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George Osborne Puts Second Woman, Kristin Forbes, On Bank Of England MPC

George Osborne has welcomed American economist Kristin Forbes as a new member of the Bank of England’s Monetary Policy Committee (MPC), the second woman appointed under his chancellorship. Osborne said Dr Forbes, previously an economic adviser to US president George W Bush, would bring “huge ability & international experience to the UK”. Forbes appointment to committee, which sets interest rates, comes after the chancellor had to fight accusations of a “Tory woman problem as all his appointments to the nine man group had, until recently, been men. The Treasury has ultimate responsibility for approving the appointments of all the members.In March, Osborne appointed his first woman to the committee, Dr Nemat Shafik, who has been serving as deputy managing director of the International Monetary Fund.Forbes was appointed to replace Dr Ben Broadbent, who has been promoted to be deputy governor of monetary policy, taking over from Charlie Bean next month. Dr Broadbent also said today that he did not see a housing bubble starting in Britain.Forbes is currently Professor of Management and Global Economics at the Massachusetts Institute of Technology. She served as one of the three members of the White Houses council of economic advisers between 2003 and 2005, with main responsibility for international macroeconomic issues.

In a statement about Forbes appointment, Osborne added: “Dr Kristin Forbes is an economist of outstanding ability with real practical experience of policy making. She will make an exceptionally strong addition to the MPC. Its a sign of the high regard in which the Bank of England and our monetary framework are held around the world that someone of Kristins ability wishes to be part of them”.Bank of England governor Mark Carney was revealed by HuffPostUK last year to have piled pressure on Osborne to consider appointing female economists to the Banks MPC.

Nobel Economics Laureate Robert Shiller thinks so, and he predicted the 2007 house price crash. And even world snooker champions Ronnie O’Sullivan says a huge housing bubble (and crash) will happen. Or in his words: “Baby its coming.”

Central London house prices are rising 729 per day. The average price for a three-bedroom house in central London has increased by 729 a day over the last year, equivalent to a quarter of a million pounds, estate agency Marsh & Parsons said.The estate agent firm said the scale of house price inflation meant that prices rose by 19% since April 2013 to an average of 1.6 million, equivalent to 5,120 a week, or eight times Londoners 658-a-week median salary.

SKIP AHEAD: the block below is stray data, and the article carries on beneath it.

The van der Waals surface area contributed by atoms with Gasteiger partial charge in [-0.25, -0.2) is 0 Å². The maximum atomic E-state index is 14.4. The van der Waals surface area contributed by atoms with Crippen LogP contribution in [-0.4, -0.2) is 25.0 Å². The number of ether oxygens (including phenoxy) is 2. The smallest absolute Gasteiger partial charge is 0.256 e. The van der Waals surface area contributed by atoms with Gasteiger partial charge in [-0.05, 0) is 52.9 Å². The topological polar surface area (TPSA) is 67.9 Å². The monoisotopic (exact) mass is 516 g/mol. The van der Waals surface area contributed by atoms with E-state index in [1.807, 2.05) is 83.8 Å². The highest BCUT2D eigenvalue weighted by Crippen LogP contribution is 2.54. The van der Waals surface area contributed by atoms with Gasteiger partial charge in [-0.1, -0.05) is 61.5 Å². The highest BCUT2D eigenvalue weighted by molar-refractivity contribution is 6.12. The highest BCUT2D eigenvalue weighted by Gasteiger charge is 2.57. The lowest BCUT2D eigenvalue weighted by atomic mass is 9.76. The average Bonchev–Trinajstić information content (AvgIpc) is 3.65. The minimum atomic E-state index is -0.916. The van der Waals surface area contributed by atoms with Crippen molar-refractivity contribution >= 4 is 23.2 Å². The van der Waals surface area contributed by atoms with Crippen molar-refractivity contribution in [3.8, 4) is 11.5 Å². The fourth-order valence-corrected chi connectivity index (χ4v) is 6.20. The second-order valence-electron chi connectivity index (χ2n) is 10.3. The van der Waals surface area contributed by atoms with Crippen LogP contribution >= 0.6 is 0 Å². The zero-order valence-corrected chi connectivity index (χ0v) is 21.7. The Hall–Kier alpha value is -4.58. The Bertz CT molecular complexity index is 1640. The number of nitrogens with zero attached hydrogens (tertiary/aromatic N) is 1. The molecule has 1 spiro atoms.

Single people cant seem to afford to own a property. Less than one in ten properties in many parts of the UK are affordable to single house-buyers, according to the homeless charity Shelter. Meanwhile, three central London areas are completely unaffordable for couples with children or single people living on average wages: Kensington and Chelsea, Westminster and Camden this garage was sold for 251,000. Its JUST a garage. And this tiny Chelsea lawn went for over 80 grand. This tiny lawn in Chelsea sold this month for 84,000, and it doesn’t have planning permission or right of way.This garden looks a bargain by comparison. It sold for 53,000 last September and you cant do anything on it at all You’ll only need save for 30 years to buy a home. So says independent research commissioned by Shelter . That boy has already started on his first house. You might as well move here. Its cheaper to commute from Spain than to live in London. Other Bank of England chiefs are worried Sir Jon Cunliffe, the Banks deputy governor for financial stability, has warned that it would be “dangerous to ignore the momentum that has built up in the UK housing market.” He also said that the housing market was the “brightest light” blinking on the dashboard of financial hazards that the Bank monitors. Broadbent himself admits he may be wrong. While arguing that Britain is not showing signs of a housing bubble, Broadbent admitted that it may be easier to spot with hindsight.”Bubbles are things that are things that are far easier to identify after the event than at the time,” Broadbent told Radio 4s Today programme.

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